Tips for travelling Pakistan

Do… learn basic phrases in Urdu

While only about 10% of the population speaks Urdu as a native language, many more use it as a trade language. I’ve found that pulling out even basic Urdu phrases can result in lower prices and invitations for chai.

Don’t… fill up on the first course

Often when you visit a Pakistani house for a meal, you’ll be served an array of fried appetizers, meats, cookies, and sweets. This is not the main meal, even if there are a dozen dishes.
If there isn’t bread or rice on the table, it’s probably just a starter.

Do… budget your stomach space

Save room for the main course and dessert.
This is particularly important during Ramadan, when locals host iftar parties to break the fast.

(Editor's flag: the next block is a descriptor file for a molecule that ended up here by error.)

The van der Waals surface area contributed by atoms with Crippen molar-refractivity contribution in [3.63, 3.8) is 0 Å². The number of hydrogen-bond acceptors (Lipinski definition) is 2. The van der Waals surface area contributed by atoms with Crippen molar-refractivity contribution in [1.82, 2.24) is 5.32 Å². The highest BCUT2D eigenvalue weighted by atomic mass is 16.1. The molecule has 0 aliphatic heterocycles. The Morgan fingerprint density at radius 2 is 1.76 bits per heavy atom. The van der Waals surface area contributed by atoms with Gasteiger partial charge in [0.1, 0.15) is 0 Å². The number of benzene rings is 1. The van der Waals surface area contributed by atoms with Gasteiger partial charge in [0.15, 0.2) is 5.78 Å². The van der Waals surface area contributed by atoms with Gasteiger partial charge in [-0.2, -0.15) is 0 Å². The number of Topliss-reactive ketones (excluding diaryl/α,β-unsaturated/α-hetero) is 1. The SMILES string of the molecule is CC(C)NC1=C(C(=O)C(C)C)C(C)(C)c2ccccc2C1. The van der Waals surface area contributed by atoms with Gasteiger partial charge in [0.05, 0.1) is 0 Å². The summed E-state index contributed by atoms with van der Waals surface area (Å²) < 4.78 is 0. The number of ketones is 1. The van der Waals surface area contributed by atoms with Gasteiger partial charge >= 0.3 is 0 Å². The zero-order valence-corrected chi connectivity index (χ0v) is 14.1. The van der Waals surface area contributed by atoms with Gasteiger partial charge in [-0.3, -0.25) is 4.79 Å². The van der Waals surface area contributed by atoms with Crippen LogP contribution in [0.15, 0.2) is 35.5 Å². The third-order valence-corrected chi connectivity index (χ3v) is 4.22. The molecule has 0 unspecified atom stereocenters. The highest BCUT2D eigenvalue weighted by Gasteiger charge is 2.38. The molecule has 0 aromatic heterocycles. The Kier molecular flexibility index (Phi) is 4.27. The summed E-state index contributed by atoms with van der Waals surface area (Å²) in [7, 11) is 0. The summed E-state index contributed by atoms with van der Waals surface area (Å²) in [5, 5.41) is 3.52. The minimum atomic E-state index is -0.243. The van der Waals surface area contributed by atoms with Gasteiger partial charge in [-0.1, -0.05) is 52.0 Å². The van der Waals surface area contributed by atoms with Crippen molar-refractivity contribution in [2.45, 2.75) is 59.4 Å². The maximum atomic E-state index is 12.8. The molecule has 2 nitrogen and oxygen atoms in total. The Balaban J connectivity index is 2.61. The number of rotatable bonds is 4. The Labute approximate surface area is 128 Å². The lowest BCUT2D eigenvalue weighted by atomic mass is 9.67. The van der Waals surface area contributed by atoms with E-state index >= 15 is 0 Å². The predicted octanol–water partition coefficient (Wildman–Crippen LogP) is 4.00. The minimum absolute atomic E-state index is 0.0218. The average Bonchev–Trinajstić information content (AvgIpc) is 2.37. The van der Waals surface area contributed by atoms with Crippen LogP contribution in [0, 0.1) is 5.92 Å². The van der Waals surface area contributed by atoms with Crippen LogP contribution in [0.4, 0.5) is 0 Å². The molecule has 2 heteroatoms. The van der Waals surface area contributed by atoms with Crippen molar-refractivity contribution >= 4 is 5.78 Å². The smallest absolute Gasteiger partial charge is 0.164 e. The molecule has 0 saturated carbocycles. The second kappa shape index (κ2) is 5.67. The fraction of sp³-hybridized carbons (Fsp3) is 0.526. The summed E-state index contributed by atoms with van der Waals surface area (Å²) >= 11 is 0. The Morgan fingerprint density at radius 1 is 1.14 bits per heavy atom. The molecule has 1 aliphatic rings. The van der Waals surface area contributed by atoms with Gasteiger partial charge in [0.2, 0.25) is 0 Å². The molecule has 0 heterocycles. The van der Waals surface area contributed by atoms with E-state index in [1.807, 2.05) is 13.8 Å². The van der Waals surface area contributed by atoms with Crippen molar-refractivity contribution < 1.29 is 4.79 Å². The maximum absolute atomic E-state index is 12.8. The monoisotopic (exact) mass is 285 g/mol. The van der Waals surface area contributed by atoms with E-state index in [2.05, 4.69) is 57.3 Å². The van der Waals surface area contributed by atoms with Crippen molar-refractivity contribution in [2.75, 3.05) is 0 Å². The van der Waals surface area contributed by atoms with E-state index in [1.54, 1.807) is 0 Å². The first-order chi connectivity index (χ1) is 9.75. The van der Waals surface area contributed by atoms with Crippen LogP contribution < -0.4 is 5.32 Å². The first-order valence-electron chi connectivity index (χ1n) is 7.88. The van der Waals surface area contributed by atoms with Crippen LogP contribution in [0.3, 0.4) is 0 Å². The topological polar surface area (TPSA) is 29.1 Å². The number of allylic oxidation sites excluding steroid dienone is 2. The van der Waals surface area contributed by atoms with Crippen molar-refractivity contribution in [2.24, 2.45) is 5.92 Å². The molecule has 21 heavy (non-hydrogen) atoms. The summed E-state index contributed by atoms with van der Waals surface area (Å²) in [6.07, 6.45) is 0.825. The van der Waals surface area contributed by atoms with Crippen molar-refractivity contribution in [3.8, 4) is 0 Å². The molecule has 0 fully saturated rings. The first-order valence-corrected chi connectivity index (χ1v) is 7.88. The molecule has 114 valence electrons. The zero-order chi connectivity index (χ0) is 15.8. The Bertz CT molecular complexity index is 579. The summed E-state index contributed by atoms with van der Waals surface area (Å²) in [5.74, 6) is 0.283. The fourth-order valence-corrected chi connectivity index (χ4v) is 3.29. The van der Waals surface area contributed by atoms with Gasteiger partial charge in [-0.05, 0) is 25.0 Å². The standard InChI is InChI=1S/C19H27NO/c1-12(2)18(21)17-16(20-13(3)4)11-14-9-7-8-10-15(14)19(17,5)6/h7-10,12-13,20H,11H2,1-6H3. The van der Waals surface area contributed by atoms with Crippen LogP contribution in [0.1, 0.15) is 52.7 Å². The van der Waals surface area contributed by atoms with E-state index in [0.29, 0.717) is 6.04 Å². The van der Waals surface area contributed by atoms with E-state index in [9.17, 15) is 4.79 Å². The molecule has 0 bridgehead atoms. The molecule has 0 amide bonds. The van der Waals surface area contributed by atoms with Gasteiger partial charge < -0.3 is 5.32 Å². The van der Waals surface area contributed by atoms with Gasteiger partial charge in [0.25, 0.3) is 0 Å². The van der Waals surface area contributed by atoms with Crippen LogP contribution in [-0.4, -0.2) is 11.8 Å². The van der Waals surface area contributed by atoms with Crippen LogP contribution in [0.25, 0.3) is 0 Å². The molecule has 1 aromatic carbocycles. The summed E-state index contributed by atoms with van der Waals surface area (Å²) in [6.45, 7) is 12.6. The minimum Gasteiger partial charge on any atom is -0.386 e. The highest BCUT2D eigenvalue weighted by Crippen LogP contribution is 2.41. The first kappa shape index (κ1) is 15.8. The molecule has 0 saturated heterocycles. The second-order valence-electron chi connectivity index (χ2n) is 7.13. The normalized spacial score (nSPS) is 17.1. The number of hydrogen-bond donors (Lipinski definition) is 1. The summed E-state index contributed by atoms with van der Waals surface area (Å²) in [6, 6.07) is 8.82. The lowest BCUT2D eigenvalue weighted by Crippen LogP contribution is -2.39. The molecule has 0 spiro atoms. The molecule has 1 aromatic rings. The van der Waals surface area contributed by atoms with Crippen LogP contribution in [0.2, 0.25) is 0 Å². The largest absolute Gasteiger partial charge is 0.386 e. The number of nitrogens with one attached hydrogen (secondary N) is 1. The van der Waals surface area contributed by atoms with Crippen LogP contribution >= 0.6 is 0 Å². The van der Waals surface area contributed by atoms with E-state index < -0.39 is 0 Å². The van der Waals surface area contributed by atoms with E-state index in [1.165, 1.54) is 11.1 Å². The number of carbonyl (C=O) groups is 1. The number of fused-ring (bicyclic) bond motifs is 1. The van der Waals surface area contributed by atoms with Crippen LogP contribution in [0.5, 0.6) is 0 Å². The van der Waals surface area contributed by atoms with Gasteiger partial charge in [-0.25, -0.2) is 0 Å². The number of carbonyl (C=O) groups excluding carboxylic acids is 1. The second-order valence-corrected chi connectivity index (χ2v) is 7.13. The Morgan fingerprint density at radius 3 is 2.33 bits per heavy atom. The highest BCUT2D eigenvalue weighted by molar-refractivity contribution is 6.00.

Iftar is a special meal eaten when the sun goes down, but almost immediately after it dinner is served, which in turn is followed by a sweet dish.

Don’t… assume “no” means “no”

In Urdu it’s polite to say “no thanks” (Nahin, shukriya) at least once before accepting something. If you offer something to a local, always ask at least three times.

Do… make it clear when you really mean “no”

When you genuinely don’t want something, like a seventh serving of biryani, it can be hard to communicate it.
Put your hands over your heart in a gesture of sincere thanks while saying, “Bas, shukriya,” — No more, thank you.

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